Straddling the Amazon rainforest, the Andes mountains, and 1,500 miles of desert coast, Peru has a storied history, with signs of civilization that date back 8,000 years. The country’s rich biodiversity and the cultures and waves of migrants that have inhabited Peru have shaped its cuisine in profound ways.

Well before the Incas started their conquest of the Andes with the help of dried potatoes, the Moche and Chimú built complex trade networks and urban centers with tens of thousands of people. When the Spaniards arrived in 1531, they brought onions, limes, and livestock that soon entered mestizo kitchens. Meanwhile, West African slaves would go on to create some of the most beloved criollo — or mixed Spanish, African, and indigenous — dishes in Peru. Beginning in the mid-19th-century, tens of thousands of Chinese and Japanese migrants arrived, and they brought new cooking techniques that have molded Peruvian cuisine into what it is today. Here are the dishes that tell that story:


Drive through any Andean valley from about May to June and you’ll notice smoking mounds of dirt in the middle of potato fields. These huatías, domed ovens created out of mud and stones, are a tribute to Mother Earth, or Pachamama, and represent the ascent of civilization in the Andes. Huatia is also the name of a simple dish of potatoes roasted in the oven. To cook huatia, a fire is built inside the oven and left until the walls are charred and near collapse. Tubers from that field — potatoes, oca, mashwa, or whatever else is grown there — are set inside. The oven is then used to bury the tubers, and the hot earth cooks them. It’s a cooking process that precedes the Incas. After an hour or so, the tubers are placed on a blanket, and everyone gathers around to eat. Someone might grind ají peppers and herbs like huacatay into uchucuta, a chile sauce. A fermented corn beer called chicha de jora is passed around as they eat.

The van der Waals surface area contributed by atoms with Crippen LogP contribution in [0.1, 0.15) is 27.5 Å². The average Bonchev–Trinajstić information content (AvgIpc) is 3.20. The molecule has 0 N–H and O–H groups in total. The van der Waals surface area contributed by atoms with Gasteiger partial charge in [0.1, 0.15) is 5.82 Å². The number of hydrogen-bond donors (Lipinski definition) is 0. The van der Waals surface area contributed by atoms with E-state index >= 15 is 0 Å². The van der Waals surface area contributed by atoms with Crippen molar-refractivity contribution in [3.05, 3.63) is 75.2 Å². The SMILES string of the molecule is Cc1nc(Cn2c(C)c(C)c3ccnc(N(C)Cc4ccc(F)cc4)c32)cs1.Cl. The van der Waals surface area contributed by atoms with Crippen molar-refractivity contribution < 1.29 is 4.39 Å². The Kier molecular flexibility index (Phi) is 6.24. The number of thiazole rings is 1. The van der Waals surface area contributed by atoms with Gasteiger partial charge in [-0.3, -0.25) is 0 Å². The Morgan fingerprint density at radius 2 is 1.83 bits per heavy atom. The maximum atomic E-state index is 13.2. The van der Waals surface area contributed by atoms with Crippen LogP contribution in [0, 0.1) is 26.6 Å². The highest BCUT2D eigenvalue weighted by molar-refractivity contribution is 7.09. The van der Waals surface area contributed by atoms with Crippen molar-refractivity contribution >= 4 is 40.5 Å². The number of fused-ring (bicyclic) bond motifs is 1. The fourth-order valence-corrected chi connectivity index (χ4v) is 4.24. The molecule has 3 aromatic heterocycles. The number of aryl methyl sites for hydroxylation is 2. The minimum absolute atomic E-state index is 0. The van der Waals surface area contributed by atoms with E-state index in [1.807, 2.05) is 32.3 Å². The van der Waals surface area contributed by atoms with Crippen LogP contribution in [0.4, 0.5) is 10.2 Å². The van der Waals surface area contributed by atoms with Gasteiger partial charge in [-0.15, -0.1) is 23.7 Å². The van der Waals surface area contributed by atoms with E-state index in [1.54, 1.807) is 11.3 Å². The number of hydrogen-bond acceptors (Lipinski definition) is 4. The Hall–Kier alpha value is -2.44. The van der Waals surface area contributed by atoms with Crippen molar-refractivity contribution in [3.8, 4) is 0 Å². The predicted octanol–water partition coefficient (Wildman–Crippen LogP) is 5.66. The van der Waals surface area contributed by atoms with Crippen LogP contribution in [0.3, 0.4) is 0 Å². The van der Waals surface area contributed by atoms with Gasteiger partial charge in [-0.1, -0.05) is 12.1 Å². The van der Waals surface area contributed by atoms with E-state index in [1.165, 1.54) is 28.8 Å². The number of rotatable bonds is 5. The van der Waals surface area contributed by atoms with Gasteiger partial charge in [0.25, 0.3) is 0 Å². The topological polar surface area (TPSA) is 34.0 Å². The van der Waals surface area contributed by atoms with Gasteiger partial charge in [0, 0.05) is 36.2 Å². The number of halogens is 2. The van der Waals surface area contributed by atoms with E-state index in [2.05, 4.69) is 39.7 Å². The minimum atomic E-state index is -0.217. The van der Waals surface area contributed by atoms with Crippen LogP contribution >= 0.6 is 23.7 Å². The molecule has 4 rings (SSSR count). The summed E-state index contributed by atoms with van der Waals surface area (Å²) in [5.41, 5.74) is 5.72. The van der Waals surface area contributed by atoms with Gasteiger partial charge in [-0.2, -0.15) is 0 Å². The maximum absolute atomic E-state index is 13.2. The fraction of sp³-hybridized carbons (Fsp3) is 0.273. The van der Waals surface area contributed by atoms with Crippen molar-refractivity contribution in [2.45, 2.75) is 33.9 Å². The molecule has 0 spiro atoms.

The Incas grew from a small tribe near Cusco into a vast civilization by the 13th century, becoming the largest pre-Columbian empire in the Western Hemisphere. At its peak, the Inca people numbered as many as 12 million and inhabited territory stretching 2,500 miles from north to south, almost the entire length of the Andes. To make this expansion possible, their armies needed food that could be stored for long periods. While there are several thousand varieties of potatoes that grow in the Andes, they are seasonal and last just a month or two after harvest, and llamas and alpacas could carry only so many potatoes over long distances. The warm days and frigid nights in the high Andes were ideal conditions for turning potatoes into chuño — a process in which they are repeatedly frozen, thawed, stomped on to remove the skins and liquid, and dried in the sun.

The shelf life of this natural form of freeze-dried potato, which can be white or black, depending on the process, can be years. Marching armies could carry them and keep them in qullqa, storehouses built along roads throughout the empire, along with beans, quinoa, and dried alpaca meat called charqui. The chuño could be rehydrated in stews or used to thicken sauces. To this day, chuño is widely consumed, and it is the signature ingredient in carapulcra, an adaptation of a traditional Andean dish in which it is paired with pork, peanuts, and ají panca.